The most expensive places to rent in the UK mapped as demand for rentals SOAR

Property expert outlines the UK hotspots on the housing market

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According to property website Zoopla’s quarterly Rental Market Report released this week, the cost of rent across the UK is rising at its fastest pace since 2008. The news has added to concerns over “generation rent”, and whether young professionals in cities will ever be able to afford to get on the property ladder.

According to the report, “demand continues to outstrip supply”, which is running at 43 percent below the five-year average, leading to a knock-on effect on rents.

The research showed private sector rents in the UK were 4.6 percent higher in September than a year before at £968 per month on average – the strongest growth seen in 13 years.

Outside of London, rents were up by six percent, marking a 14-year high, it said.

After 15 months of consecutive falls, London’s rents have swung back up, rising 4.7 percent between June and September this year.

The research showed the capital saw prices increase by 1.6 percent annually, compared with falls of nearly 10 percent around the start of the year, making the average rent per calendar month in London some £1,592.

The biggest climbers:

  1. South West – up 9.0 percent to an average rent of £860 pcm

  2. Bristol – up 8.4 percent to an average rent of £1,116 pcm

  3. Nottingham – up 8.3 percent to an average rent of £1,116 pcm

  4. Wales – up 7.7 percent to an average rent of £660 pcm

  5. Glasgow – up 7.2 percent to an average rent of £710 pcm

  6. Cardiff – up 7.0 percent to an average rent of £869 pcm

  7. Sheffield – up 6.3 percent to an average rent of £665 pcm

  8. West Midlands – up 6.2 percent to an average rent of £716 pcm

  9. Liverpool up 6.1 percent to an average rent of £650 pcm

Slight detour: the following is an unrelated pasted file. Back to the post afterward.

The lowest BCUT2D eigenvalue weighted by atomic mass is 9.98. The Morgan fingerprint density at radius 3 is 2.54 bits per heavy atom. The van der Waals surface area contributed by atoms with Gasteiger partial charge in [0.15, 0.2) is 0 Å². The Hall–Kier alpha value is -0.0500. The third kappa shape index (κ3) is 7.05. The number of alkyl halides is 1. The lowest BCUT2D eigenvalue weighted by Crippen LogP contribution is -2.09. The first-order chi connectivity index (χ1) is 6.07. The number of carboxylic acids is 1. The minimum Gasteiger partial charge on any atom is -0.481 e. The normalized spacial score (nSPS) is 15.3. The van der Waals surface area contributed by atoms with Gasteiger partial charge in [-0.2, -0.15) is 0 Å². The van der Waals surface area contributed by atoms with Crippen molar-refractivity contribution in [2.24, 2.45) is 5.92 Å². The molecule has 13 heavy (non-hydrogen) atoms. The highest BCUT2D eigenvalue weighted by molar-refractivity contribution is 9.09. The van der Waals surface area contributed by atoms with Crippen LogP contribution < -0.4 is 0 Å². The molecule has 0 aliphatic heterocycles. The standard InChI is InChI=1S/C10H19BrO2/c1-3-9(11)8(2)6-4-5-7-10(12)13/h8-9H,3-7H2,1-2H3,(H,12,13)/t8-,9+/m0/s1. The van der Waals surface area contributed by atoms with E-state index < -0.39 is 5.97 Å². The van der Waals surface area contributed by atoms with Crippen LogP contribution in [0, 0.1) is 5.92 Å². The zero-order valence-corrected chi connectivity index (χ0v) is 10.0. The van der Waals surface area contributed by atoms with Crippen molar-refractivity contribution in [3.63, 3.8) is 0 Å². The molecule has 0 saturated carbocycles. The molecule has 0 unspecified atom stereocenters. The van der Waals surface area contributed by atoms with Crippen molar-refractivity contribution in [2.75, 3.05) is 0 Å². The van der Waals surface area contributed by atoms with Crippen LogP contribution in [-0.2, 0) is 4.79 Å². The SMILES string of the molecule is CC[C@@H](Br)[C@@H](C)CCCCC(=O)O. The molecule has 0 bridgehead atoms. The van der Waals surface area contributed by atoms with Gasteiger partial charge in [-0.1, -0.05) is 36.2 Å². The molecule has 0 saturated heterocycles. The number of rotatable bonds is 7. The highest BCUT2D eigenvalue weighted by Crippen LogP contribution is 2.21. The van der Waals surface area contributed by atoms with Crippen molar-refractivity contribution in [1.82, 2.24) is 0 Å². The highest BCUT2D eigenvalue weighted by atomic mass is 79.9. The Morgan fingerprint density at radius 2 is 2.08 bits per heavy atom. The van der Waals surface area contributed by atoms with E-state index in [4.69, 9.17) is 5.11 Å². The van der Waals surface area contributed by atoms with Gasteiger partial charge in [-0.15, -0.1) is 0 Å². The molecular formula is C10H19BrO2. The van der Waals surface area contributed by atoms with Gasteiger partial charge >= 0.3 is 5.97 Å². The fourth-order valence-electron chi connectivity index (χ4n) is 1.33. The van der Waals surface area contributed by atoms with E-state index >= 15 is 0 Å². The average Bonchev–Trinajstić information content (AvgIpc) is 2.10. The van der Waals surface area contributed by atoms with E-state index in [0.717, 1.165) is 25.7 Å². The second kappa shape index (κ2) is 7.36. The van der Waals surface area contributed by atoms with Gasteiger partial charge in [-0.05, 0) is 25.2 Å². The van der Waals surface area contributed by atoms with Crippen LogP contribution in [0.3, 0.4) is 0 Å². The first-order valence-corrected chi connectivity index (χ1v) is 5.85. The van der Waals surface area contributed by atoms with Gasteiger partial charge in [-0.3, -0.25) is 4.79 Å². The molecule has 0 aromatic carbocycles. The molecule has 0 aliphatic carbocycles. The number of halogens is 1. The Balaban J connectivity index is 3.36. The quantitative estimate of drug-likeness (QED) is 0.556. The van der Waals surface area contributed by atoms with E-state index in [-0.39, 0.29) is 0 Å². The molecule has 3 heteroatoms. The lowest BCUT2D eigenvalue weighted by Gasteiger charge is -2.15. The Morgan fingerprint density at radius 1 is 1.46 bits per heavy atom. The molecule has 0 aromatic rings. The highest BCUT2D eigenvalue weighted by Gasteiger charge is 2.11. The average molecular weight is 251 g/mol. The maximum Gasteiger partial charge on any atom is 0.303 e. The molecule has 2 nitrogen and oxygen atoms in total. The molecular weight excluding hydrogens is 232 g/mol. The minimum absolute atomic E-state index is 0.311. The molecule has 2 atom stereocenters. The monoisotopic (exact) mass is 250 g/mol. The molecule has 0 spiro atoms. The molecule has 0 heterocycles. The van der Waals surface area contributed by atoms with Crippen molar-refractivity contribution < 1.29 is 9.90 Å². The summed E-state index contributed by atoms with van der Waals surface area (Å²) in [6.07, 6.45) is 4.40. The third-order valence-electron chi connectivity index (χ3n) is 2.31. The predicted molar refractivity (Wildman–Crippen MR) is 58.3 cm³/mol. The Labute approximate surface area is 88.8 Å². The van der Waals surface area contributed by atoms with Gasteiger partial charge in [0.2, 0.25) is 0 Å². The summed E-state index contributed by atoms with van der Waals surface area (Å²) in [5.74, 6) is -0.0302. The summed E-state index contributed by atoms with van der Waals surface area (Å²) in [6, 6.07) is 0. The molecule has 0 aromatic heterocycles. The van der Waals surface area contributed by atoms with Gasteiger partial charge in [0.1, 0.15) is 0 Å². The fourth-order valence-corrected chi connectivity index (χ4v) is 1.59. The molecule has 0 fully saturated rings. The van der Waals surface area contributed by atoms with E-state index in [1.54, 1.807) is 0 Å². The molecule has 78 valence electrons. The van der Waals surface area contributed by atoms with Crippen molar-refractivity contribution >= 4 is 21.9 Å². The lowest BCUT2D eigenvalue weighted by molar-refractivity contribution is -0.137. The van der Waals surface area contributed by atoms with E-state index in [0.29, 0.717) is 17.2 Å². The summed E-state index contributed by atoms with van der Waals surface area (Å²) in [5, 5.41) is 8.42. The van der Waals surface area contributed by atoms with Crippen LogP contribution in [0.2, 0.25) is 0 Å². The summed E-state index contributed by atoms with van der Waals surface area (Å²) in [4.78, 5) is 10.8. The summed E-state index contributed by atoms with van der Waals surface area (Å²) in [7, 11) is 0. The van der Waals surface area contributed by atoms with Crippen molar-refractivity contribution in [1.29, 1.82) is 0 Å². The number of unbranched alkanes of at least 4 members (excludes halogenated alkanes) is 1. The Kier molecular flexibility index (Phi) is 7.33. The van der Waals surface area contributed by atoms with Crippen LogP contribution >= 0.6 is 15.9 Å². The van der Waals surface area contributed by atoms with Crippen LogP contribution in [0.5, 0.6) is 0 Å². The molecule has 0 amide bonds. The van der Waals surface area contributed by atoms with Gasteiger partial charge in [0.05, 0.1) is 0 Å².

10. Newcastle up 6.1 percent to an average rent of £638 pcm

The uptick is due to “offices reopening and city life resuming”, Zoopla said, seeing people flock back to cities as pandemic restrictions wind down and driving up demand.

Zoopla said demand for rented properties is still outstripping supply, putting upward pressure on prices.

In addition to this, Zoopla said, was the compounding factor of “long-term structural issues such as landlord divestment following the three percent stamp duty levy introduced in 2016”.

Grainne Gilmore, head of research at Zoopla, told the popularity of homes in higher price bands was also contributing.

She said: “Households looking for the flexibility of rental accommodation, especially students and city workers, are back in the market after consecutive lockdowns affected demand levels in major cities.

“Meanwhile, just as in the sales market, there is still a cohort of renters looking for properties offering more space, or a more rural or coastal location.”

Generally, though, she said the “swing back of demand into city centres, including London, has underpinned another rise in rents in Q3, especially as the supply of rental property remains tight”.

And rents are expected to continue climbing into 2022.

Current forecasts show rents are expected to rise yet another 4.5 percent by the end of next year.

Dan Wilson Craw, Deputy Director of campaign group Generation Rent, said the new report was “terrible news” for anyone trying to move right now.

He said: “We have been hearing from renters who have lost bidding wars for homes, or failed affordability checks, so are being priced out of their areas.”

He added that since the pandemic, private renters were more likely to be getting housing support through the welfare system.

He added: “But the chancellor has frozen rates for another year, so these rises will make it even harder to find an affordable home.

“The Government has to do much more to bring rents down – that means building more homes, including social housing.”

At last month’s Budget, Chancellor Rishi Sunak announced almost £2bn would be invested by the government into building new homes on derelict or unused land in England.

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